I am an algorithm that sniffs at byte streams that purport to be XML documents to figure out what character set is used to encode them. I start by checking the first four bytes of the stream to assign a tentative encoding. If I see:
- 0xEF 0xBB 0xBF, I assign "UTF-8";
- 0xFF 0xFE or 0xFE 0xFF followed by anything but 0x00 0x00, I assign "UTF-16";
- 0x4C 0x6F 0xA7 0x94, I assign "EBCDIC-unknown";
- Otherwise, I assign "unknown".
If the tentative encoding is "UTF-8", I return it. Otherwise I then read forward, ignoring all 0x00 bytes, until I find either a 'g' (0x67, or 0x87 on the EBCDIC code path) or an '>' (0x3C, or 0x4C on the EBCDIC code path).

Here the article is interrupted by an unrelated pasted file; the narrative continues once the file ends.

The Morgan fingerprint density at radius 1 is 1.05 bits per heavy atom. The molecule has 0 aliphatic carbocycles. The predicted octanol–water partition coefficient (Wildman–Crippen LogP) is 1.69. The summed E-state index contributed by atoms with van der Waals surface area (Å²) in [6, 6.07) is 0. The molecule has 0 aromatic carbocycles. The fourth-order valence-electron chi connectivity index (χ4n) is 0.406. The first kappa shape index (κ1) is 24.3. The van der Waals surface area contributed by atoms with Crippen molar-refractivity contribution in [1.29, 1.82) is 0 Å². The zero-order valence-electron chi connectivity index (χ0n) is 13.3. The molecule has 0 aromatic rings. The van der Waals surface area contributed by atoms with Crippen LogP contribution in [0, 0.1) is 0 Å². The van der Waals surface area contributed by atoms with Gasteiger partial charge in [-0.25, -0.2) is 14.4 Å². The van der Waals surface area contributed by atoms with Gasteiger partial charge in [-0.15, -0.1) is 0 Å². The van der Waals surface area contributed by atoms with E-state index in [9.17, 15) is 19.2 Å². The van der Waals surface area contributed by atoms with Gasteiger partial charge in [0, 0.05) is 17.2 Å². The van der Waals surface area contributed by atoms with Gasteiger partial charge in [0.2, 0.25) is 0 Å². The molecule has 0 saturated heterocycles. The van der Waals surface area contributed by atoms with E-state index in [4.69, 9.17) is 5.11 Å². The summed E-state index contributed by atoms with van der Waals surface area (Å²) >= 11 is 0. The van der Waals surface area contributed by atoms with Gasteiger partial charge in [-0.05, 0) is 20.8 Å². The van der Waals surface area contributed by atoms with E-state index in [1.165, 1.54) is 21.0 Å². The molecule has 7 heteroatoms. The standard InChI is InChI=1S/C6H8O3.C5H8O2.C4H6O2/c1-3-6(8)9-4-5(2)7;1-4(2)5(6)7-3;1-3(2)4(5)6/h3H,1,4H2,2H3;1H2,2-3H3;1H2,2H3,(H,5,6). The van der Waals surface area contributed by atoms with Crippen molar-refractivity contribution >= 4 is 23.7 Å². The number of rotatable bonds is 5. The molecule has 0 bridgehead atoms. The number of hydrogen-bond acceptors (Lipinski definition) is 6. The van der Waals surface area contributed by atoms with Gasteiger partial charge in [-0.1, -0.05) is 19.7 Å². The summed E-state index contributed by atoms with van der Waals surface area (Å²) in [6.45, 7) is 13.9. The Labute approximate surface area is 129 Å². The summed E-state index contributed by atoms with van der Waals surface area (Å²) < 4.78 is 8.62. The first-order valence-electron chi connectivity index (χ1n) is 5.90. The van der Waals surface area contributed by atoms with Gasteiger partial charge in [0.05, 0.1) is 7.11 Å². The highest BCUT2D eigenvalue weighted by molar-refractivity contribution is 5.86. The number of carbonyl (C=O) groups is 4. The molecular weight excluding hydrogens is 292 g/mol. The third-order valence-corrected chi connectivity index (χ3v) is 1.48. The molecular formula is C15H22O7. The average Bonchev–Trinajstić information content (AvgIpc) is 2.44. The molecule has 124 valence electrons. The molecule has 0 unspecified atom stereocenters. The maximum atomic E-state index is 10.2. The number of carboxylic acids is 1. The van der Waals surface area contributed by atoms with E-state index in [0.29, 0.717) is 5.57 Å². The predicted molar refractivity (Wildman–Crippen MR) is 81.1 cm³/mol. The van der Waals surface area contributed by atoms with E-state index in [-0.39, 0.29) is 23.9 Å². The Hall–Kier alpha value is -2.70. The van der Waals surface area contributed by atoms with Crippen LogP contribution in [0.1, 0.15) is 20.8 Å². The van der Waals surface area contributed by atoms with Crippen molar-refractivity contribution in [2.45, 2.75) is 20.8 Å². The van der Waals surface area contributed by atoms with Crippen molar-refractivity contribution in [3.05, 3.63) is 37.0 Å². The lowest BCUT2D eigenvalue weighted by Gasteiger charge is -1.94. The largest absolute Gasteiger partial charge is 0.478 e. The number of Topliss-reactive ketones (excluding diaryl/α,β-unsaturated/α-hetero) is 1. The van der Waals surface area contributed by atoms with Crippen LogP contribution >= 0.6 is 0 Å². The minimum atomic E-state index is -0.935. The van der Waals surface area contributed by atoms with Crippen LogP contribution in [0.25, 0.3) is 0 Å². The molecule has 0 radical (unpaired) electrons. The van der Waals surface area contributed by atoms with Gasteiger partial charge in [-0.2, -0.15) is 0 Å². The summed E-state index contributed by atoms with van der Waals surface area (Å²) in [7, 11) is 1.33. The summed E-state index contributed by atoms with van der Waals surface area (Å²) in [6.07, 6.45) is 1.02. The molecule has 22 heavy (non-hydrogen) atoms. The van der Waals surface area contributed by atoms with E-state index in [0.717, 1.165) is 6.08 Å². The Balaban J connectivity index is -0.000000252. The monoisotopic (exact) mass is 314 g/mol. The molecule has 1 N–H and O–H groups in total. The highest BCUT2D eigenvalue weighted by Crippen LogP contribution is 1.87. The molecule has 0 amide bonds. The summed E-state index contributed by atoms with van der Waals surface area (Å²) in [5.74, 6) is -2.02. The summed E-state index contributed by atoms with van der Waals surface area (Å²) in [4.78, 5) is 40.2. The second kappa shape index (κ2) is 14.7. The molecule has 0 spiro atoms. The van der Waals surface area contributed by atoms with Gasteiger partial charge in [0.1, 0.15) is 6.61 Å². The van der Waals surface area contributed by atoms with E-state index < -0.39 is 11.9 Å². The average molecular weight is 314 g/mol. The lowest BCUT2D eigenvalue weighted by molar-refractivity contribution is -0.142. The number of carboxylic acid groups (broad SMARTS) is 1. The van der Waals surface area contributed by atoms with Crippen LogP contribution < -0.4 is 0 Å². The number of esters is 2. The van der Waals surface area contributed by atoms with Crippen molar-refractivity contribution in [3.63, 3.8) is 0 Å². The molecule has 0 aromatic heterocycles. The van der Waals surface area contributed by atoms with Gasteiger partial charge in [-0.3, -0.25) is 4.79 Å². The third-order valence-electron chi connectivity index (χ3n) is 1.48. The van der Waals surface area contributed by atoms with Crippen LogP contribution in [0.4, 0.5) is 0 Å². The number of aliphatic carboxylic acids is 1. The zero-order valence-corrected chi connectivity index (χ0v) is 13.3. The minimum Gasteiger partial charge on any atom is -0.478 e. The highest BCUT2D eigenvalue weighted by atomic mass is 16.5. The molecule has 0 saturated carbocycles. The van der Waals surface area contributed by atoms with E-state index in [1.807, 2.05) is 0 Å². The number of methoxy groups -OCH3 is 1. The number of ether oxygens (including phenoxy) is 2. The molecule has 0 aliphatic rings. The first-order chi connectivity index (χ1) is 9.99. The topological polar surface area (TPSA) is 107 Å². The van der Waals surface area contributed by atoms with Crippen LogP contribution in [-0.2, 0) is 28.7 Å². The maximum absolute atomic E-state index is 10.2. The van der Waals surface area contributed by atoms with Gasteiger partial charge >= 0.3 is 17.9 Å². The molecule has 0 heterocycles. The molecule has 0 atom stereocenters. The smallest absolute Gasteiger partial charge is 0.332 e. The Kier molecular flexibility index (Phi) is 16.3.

In the former case, I sniff further for an apostrophe (0x27, or 0x7D on the EBCDIC code path) or a double quotation mark (0x22, or 0x7F on the EBCDIC code path). I then collect the encoding name following it until the next apostrophe or quotation mark, always ignoring 0x00 bytes, and return it. (On the EBCDIC code path, I need to translate it from invariant EBCDIC to ASCII first.)
In the latter case, there is no encoding declaration, and I return "UTF-16" if the tentative encoding was "UTF-16" or "UTF-8" otherwise. (On the EBCDIC code path, this is an error.)
Then someone else starts over from the beginning of the byte stream, decoding and parsing. I may return erroneous results if the document is not well-formed XML, but in that case there will certainly be errors detected by the parser.